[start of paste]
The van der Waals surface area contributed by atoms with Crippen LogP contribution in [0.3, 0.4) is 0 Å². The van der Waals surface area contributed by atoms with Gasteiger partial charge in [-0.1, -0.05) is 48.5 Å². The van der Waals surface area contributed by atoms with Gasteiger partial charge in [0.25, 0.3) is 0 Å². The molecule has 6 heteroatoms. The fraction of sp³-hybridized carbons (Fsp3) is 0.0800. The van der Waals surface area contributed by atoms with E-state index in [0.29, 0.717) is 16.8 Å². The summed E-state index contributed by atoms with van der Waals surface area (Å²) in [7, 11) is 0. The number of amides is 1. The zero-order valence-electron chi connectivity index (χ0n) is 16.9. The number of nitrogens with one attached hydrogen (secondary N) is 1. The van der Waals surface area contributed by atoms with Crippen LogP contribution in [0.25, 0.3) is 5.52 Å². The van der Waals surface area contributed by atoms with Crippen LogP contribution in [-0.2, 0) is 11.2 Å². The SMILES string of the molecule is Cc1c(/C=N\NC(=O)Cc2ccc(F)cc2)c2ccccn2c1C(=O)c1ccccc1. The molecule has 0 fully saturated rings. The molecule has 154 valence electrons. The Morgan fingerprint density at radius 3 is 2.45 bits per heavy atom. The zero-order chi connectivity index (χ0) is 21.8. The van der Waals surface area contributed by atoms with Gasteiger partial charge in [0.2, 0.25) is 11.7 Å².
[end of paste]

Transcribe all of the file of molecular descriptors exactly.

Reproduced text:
The van der Waals surface area contributed by atoms with Crippen LogP contribution in [0.3, 0.4) is 0 Å². The van der Waals surface area contributed by atoms with Gasteiger partial charge in [-0.1, -0.05) is 48.5 Å². The van der Waals surface area contributed by atoms with Gasteiger partial charge in [0.25, 0.3) is 0 Å². The molecule has 6 heteroatoms. The fraction of sp³-hybridized carbons (Fsp3) is 0.0800. The van der Waals surface area contributed by atoms with E-state index in [0.29, 0.717) is 16.8 Å². The summed E-state index contributed by atoms with van der Waals surface area (Å²) in [7, 11) is 0. The number of amides is 1. The zero-order valence-electron chi connectivity index (χ0n) is 16.9. The number of nitrogens with one attached hydrogen (secondary N) is 1. The van der Waals surface area contributed by atoms with Crippen LogP contribution in [0.25, 0.3) is 5.52 Å². The van der Waals surface area contributed by atoms with Crippen LogP contribution in [-0.2, 0) is 11.2 Å². The SMILES string of the molecule is Cc1c(/C=N\NC(=O)Cc2ccc(F)cc2)c2ccccn2c1C(=O)c1ccccc1. The molecule has 0 fully saturated rings. The molecule has 154 valence electrons. The Morgan fingerprint density at radius 3 is 2.45 bits per heavy atom. The zero-order chi connectivity index (χ0) is 21.8. The van der Waals surface area contributed by atoms with Gasteiger partial charge in [0.2, 0.25) is 11.7 Å².